Sharing Ourselves by Irene Ayallo

March 19, 2007 at 10:50 pm | Posted in Irene, The Way Home: Thursday, 15 March 2007 | Leave a comment

Irene Ayallo from Kenya and NZIt may have been confusing or even annoying for the listeners of Jesus in John 6:51-56 using a language they were very familiar with yet in a way they could not understand. They were familiar with the use of bread, flesh and blood and probably eaten or drunk of them but just as far as these were used in their world. Therefore when Jesus speaks of eating his body and drinking from his blood, he opens up a whole new world because for them ‘flesh’ was probably evil, corrupted, frail and carried with it a connotation of temporarily (at least from a dualistic perspective) while blood was a symbol of life. How then could God share and offer himself in this fragility? Hence they ask…. “How can this man give us his flesh to eat?”But I guess this is the sought of thing that happens when we encounter the world of another especially of the divine. We create new meanings of things we are familiar with so as to share into the world of the other yet remain in our worlds. Jesus listeners had to rethink of what ‘flesh’ and ‘blood’ meant if they were to understand and share in his world.In the world of sharing, ‘flesh’ comes to mean the human person in his/her totality and self. In feeding on the flesh and the body of Christ we get to share the totality and the self of Christ. It is reciprocal; Christ in his divinity shares and reveals himself in the human nature though not to be evaluated on that particular nature. Sharing opens up a space to experience the mystery of the other as we find our commonness, it becomes a humbling experience as we meet on a middle ground each time we encounter one another. It becomes a challenging experience as things that we are familiar with are questioned yet not removed from our worlds. Jesus reveals himself in flesh to encounter flesh; he does not change their being, their selves but adds something more that enables the divine and human to meet. When we totally share, our world never remains the same in each encounter.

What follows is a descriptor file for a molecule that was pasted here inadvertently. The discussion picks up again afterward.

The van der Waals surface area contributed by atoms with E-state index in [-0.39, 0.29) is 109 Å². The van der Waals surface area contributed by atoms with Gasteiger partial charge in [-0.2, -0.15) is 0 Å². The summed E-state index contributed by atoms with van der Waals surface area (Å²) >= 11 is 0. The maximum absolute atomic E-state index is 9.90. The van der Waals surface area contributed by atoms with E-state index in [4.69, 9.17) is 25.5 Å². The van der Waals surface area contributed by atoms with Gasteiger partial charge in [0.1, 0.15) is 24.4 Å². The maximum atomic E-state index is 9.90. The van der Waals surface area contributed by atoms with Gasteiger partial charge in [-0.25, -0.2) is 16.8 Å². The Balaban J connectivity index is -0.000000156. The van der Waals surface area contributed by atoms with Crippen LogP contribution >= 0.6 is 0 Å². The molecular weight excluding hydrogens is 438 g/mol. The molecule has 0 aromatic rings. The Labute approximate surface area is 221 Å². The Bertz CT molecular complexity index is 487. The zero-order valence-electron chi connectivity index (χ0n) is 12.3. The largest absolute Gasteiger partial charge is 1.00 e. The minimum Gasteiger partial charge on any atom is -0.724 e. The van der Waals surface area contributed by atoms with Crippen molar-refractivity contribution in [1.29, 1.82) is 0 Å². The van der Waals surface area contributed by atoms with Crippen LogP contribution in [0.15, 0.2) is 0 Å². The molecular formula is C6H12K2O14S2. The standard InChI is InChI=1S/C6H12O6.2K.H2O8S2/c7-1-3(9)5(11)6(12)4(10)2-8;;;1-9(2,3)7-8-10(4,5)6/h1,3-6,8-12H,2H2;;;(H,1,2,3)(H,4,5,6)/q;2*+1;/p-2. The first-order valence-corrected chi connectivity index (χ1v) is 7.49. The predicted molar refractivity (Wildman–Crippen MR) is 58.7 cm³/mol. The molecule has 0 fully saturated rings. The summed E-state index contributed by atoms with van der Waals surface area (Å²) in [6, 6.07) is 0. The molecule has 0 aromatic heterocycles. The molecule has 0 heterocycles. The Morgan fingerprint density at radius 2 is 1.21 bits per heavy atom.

How much then do we surrender to share in the otherness of the other whom we share so much in common in the unity of Christ? Is it a challenging, humbling and changing experience or we prefer to safely safeguard the world we are familiar with yet we often pray every time we come to the Lord’s table that;

“… we who share Christ’s body live with his risen life; we who drink his cup bring life to others; we whom the Spirit lights give light to the world…”

How then is this possible if we can not share ourselves with others?


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